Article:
My parent’s generation took all that, and retired early on full, final salary pensions. And because of the health system, they didn’t die off, they just kept on and on and on drawing their pensions and voting fucking Tory. Meanwhile they also stopped funding expenses for students, stopped funding fees for students, massively cut back educational spending at school level, privatised much of the NHS and railways and utilities and out-of-work benefits, and stopped final salary pension schemes.

    And now, having royally fucked my generation, as a final fuck you to us they’re going to turn around and ask us all to keep on working for another two or five or ten years, because there aren’t enough young people paying into the system today to keep all the bastards who got the best of it in pensions unless us middle aged people don’t get to retire like they did.

    Bitter, me?

  2. moarscienceplz says

    1. I think everyone should be required to spend some time doing blue collar work. If you have to clean the toilets in a McDonald’s or gather up and reshelve hundreds of books at the end of the day like I do, you might be a little more considerate towards blue collar workers.
    2. Remove the cap on Social Security contributions. Stop pretending SS is a piggy bank and acknowledge that it is a national welfare system. I want Elon Musk to pay $1 Billion per year into SS, as well as massively increasing his income tax, and the same for all the other billionaires out there.
    3. Free medical care for everyone. No copays, no annual caps. But, no chiropractic and no homeopathy. ALL medical treatments must be tested for safety and efficacy including “natural” herbal and traditional treatments in order for it to be paid for by the government.

  3. sonofrojblake says

    I once went for a job at a Honda factory. In the interview it was made clear that, although I was applying for an intermediate level engineer job, I -- like every single other applicant for a job there, be it cleaners, accountants, HR parasites, managers or whomever -- would spend the first two weeks of my job on a shift on the production line, bolting wheels onto Civics or whatever. This was intended to make clear to all employees what they were really there for.

  4. says

    @1: “It’s an inescapable actuarial fact that people are living longer”

    Only in some places and for some cohorts. In the USA (“Working our way toward the glorious 19th century”), some cohorts have seen a decline in life expectancy in recent years. Yeah, and I never thought I’d ever live to see that happen.

    And Kevin Drum can stuff his “simplified system”. US workers are considerably more productive than they were in the 1970s yet their real income has been flat. All of that increased productivity has been hoovered up by the top few percent. People are working longer, with fewer benefits, and increased precarity, and Drum thinks it’s perfectly fine to have a retirement at 67 or 45 years of work (meaning that someone who went for an advanced degree will be working until at least 70, unless you count being a student as qualifying work)? Eff him. Raising the “normal” retirement age in the US from 65 to 67 was yet another way Reagan effed over the average American, all while smiling and waving at them. The bastard.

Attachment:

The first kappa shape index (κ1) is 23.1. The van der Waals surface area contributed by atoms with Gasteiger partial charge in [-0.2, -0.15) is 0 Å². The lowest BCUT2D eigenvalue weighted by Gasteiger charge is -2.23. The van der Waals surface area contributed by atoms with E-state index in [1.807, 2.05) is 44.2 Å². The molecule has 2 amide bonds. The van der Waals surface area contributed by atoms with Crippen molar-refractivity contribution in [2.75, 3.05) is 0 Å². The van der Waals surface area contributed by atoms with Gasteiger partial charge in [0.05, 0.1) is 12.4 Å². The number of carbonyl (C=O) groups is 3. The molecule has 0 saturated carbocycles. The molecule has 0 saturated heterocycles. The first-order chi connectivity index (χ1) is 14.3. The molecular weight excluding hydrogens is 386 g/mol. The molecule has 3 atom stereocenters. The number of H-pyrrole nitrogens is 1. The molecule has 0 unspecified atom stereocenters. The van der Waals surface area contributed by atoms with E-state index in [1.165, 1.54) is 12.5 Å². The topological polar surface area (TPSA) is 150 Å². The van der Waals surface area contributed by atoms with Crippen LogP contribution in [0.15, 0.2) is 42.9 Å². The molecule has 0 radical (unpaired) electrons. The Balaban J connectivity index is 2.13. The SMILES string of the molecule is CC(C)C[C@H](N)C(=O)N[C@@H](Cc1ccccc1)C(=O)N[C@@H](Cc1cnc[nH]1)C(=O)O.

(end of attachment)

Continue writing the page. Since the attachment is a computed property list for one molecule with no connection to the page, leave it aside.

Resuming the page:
5. anat says

    jimf @4, those who go into grad school or immigrate at an age later than 22 retire at 67 regardless of how many years they work, according to Drums system.

  6. smipowell says

    Warren Buffet has argued that Social Security can be made sustainable through three simple fixes. (

    1. Eliminate the taxable earnings cap.
    2. Increase the payroll tax rate.
    3. Increase the retirement age.

    It is important that we have an informed national conversation on Social Security and its value to the health of the nation. I have been alarmed by proposals to privatize the system, to sundown it (every five years or annually), to cut benefits, and to raise retirement age. It is my understanding that implementing the first two proposals listed above would be sufficient to make the system sustainable and beneficial.

  7. mikey says

    “My parent’s generation took all that, and retired early on full, final salary pensions. And because of the health system, they didn’t die off, they just kept on and on and on drawing their pensions and voting fucking Tory. Meanwhile they also stopped funding expenses for students, stopped funding fees for students, massively cut back educational spending at school level, privatised much of the NHS and railways and utilities and out-of-work benefits, and stopped final salary pension schemes.”